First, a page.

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Bisphenol-A Is Focus Again

The Food and Drug Administration is conducting a new safety review of the chemical bisphenol-A in consumer products such as food containers. Rep. Henry Waxman (D-Calif.), chairman of the House Energy and Commerce Committee, recently wrote to the FDA to request that officials reevaluate the Bush administration's conclusion that the chemical is safe at current exposure levels, especially in light of the agency's reliance on industry studies. At a health subcommittee hearing in June, FDA Commissioner Dr. Margaret A. Hamburg told lawmakers that the agency's acting chief scientist, Dr. Jesse Goodman, would head up the review and that it could be completed by this fall. Rep. Waxman has called on the FDA to determine not only whether its interaction with industry groups during the review of bisphenol-A was appropriate, but also whether the agency's processes in such reviews need to be changed.

Abortion Discrimination Case Settled

The former head of an ob.gyn. residency program in Phoenix has reached a $1.4 million settlement with his former employer, Maricopa County, after alleging that he was discriminated against for supporting abortion training of residents. Dr. J. Christopher Carey claimed in a 2005 lawsuit that he was removed from his position at Maricopa Medical Center because he publicly opposed the county's plan to eliminate abortion training. He asserted that his first amendment rights had been violated and that officials had discriminated against him for his moral and religious beliefs. In a statement through the law firm representing him, Dr. Carey said, “I am extremely pleased with the settlement, but it's important to remember that the shortage of abortion providers in this country is extensive.” Although he settled with the county and its health care system, Dr. Carey's case remains open against two individuals with whom he worked.

CMS to Review Cervical PET Scans

Officials at the Centers for Medicare and Medicaid Services will evaluate whether to cover positron emission tomography more broadly for the staging of cervical cancer outside of clinical studies, the Gray Sheet reported. PET is covered without data collection requirements during the initial treatment phase for cervical cancer only if conventional imaging is negative for extrapelvic metastasis. The CMS already covers PET outside of clinical studies for some cervical cancer patients in subsequent treatment phases, such as in determining whether cancer treatments have been effective or whether post-treatment symptoms can be attributed to a recurrence. CMS plans to issue a proposed decision memo in November and a final ruling by February 2010. The Gray Sheet and OB.GYN. NEWS are both owned by Elsevier.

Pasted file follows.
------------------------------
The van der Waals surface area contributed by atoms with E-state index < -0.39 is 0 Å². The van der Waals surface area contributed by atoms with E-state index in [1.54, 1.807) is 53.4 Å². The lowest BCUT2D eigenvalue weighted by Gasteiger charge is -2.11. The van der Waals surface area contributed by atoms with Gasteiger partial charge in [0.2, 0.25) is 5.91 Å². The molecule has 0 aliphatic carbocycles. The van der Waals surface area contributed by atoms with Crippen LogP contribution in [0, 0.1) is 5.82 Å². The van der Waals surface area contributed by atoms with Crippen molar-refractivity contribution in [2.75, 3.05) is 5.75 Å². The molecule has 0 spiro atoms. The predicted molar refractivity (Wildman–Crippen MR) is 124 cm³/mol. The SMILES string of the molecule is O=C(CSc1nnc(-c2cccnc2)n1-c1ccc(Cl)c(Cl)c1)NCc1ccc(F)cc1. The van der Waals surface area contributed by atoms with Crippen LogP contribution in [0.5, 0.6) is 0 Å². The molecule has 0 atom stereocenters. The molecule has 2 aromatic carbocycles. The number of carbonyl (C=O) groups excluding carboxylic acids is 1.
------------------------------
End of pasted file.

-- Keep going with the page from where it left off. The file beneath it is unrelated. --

Fertility Bill Wins More Support

Legislation aimed at helping men and women with fertility problems access costly, high-tech treatments has a new champion in the Senate. Sen. Kirsten Gillibrand (D-N.Y.) has pledged to introduce The Family Building Act in the Senate. The bill was originally introduced in the House by Rep. Anthony Weiner (D-N.Y.). The House bill (H.R. 697) would expand coverage for fertility treatments by requiring insurance carriers to cover technologies such as in vitro fertilization, gamete intrafallopian transfer, and intracytoplasmic sperm injection. Sen. Gillibrand estimates that the legislation would help one in eight American couples affected by infertility.

Childbirth Injuries Drop Sharply

The number of potentially avoidable injuries to women during childbirth fell by more than 20% between 2000 and 2006, according to the Agency for Healthcare Research and Quality. The drop was 30% among mothers who gave birth vaginally without the use of forceps or other instruments. Overall in 2006, there were nearly 158,000 potentially avoidable childbirth injuries to mothers and newborns. The highest rate of obstetrical injuries occurred during vaginal births with instruments. Mothers with private insurance also had higher rates of obstetrical trauma than women with Medicaid coverage. Conversely, newborns covered by Medicaid had higher injury rates than those under private insurance. Blacks and Hispanics had lower newborn- and maternal-injury rates during vaginal deliveries than did whites. The findings are based on community hospital data from the Healthcare Cost and Utilization Project.

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